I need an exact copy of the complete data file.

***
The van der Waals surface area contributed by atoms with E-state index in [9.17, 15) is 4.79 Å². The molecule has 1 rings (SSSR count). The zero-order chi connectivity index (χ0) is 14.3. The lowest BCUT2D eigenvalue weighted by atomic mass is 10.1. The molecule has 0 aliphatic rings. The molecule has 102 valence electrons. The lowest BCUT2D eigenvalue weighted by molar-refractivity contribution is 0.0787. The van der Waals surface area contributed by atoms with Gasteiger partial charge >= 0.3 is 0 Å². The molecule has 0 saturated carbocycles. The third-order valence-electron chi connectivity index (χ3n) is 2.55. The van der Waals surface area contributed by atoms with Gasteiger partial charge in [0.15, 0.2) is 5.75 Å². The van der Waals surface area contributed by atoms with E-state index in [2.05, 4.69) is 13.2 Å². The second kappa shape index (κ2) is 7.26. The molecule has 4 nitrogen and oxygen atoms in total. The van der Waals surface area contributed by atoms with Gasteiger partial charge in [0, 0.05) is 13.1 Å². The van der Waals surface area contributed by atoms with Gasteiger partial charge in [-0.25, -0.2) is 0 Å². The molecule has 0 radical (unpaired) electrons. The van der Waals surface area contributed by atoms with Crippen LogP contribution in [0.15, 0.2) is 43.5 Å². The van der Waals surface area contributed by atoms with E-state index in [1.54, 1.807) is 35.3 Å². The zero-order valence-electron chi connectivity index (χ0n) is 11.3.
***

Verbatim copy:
The van der Waals surface area contributed by atoms with E-state index in [9.17, 15) is 4.79 Å². The molecule has 1 rings (SSSR count). The zero-order chi connectivity index (χ0) is 14.3. The lowest BCUT2D eigenvalue weighted by atomic mass is 10.1. The molecule has 0 aliphatic rings. The molecule has 102 valence electrons. The lowest BCUT2D eigenvalue weighted by molar-refractivity contribution is 0.0787. The van der Waals surface area contributed by atoms with Gasteiger partial charge >= 0.3 is 0 Å². The molecule has 0 saturated carbocycles. The third-order valence-electron chi connectivity index (χ3n) is 2.55. The van der Waals surface area contributed by atoms with Gasteiger partial charge in [0.15, 0.2) is 5.75 Å². The van der Waals surface area contributed by atoms with E-state index in [2.05, 4.69) is 13.2 Å². The second kappa shape index (κ2) is 7.26. The molecule has 4 nitrogen and oxygen atoms in total. The van der Waals surface area contributed by atoms with Gasteiger partial charge in [0, 0.05) is 13.1 Å². The van der Waals surface area contributed by atoms with Gasteiger partial charge in [-0.25, -0.2) is 0 Å². The molecule has 0 radical (unpaired) electrons. The van der Waals surface area contributed by atoms with Crippen LogP contribution in [0.15, 0.2) is 43.5 Å². The van der Waals surface area contributed by atoms with E-state index in [1.54, 1.807) is 35.3 Å². The zero-order valence-electron chi connectivity index (χ0n) is 11.3.